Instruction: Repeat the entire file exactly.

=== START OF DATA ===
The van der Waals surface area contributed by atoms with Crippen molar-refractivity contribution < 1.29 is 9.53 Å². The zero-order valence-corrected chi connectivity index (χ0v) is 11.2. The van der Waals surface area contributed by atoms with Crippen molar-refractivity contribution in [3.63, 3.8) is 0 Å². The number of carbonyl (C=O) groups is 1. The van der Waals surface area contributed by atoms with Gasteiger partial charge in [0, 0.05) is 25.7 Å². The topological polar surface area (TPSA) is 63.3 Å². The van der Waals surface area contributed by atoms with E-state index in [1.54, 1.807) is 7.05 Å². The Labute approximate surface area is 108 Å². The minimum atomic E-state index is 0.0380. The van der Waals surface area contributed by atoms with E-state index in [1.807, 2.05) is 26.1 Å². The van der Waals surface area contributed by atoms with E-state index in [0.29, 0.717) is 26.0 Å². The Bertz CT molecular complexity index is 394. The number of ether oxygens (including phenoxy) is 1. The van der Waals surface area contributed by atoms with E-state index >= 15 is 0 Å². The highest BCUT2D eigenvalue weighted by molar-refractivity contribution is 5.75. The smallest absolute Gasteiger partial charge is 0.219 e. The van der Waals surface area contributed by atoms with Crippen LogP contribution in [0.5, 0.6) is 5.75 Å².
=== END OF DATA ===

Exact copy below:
The van der Waals surface area contributed by atoms with Crippen molar-refractivity contribution < 1.29 is 9.53 Å². The zero-order valence-corrected chi connectivity index (χ0v) is 11.2. The van der Waals surface area contributed by atoms with Crippen molar-refractivity contribution in [3.63, 3.8) is 0 Å². The number of carbonyl (C=O) groups is 1. The van der Waals surface area contributed by atoms with Gasteiger partial charge in [0, 0.05) is 25.7 Å². The topological polar surface area (TPSA) is 63.3 Å². The van der Waals surface area contributed by atoms with E-state index in [1.54, 1.807) is 7.05 Å². The Labute approximate surface area is 108 Å². The minimum atomic E-state index is 0.0380. The van der Waals surface area contributed by atoms with E-state index in [1.807, 2.05) is 26.1 Å². The van der Waals surface area contributed by atoms with E-state index in [0.29, 0.717) is 26.0 Å². The Bertz CT molecular complexity index is 394. The number of ether oxygens (including phenoxy) is 1. The van der Waals surface area contributed by atoms with E-state index >= 15 is 0 Å². The highest BCUT2D eigenvalue weighted by molar-refractivity contribution is 5.75. The smallest absolute Gasteiger partial charge is 0.219 e. The van der Waals surface area contributed by atoms with Crippen LogP contribution in [0.5, 0.6) is 5.75 Å².